From Miscellaneous Writings by

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         Who that has tried to follow the divine precept, “All
         things whatsoever ye would that men should do unto
         you, do ye even so to them,” has not suffered from the

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1      situation? — has not found that human passions in their
         reaction have misjudged motives?

         Throughout our experience since undertaking the
         labor of uplifting the race, we have been made the re-
5      pository of little else than the troubles, indiscretions,
         and errors of others; until thought has shrunk from
         contact with family difficulties, and become weary with
         study to counsel wisely whenever giving advice on per-
         sonal topics.

10    To the child complaining of his parents we have said,
         “Love and honor thy parents, and yield obedience to
         them in all that is right; but you have the rights of con-
         science, as we all have, and must follow God in all your

15    When yielding to constant solicitations of husband or
         wife to give, to one or the other, advice concerning diffi-
         culties and the best way to overcome them, we have done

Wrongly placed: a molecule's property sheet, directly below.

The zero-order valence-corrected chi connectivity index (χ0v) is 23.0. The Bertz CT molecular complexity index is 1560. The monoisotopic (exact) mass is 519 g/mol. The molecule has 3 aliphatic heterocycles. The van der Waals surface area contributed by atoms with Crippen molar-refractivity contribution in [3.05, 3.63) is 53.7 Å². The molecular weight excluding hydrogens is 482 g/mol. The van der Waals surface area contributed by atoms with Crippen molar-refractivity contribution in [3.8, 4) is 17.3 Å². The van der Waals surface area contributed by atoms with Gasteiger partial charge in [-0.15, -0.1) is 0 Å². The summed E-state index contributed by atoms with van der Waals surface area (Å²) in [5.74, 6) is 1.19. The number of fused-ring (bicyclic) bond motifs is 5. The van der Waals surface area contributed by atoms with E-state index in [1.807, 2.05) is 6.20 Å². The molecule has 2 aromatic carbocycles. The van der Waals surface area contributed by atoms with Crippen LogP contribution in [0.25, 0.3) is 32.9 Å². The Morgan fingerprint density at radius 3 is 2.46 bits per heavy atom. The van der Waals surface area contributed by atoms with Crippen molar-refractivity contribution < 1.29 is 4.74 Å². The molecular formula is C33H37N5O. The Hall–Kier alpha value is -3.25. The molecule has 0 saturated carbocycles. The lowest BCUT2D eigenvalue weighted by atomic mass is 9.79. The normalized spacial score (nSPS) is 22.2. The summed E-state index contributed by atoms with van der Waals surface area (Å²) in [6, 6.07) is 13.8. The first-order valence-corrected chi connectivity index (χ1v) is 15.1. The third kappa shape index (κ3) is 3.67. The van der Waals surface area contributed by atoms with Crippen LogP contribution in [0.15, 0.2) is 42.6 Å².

this to the best of our ability, — and always with the pur-
         pose to restore harmony and prevent dishonor. In such
20    cases we have said, “Take no counsel of a mortal, even
         though it be your best friend; but be guided by God
         alone;” meaning by this, Be not estranged from each
         other by anything that is said to you, but seek in divine
         Love the remedy for all human discord.

25    Yet, notwithstanding one’s good intentions, in some
         way or at some step in one’s efforts to help another, as
         a general rule, one will be blamed for all that is not right:
         but this must not deter us from doing our duty, whatever
         else may appear, and at whatever cost.

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Love is the liberator.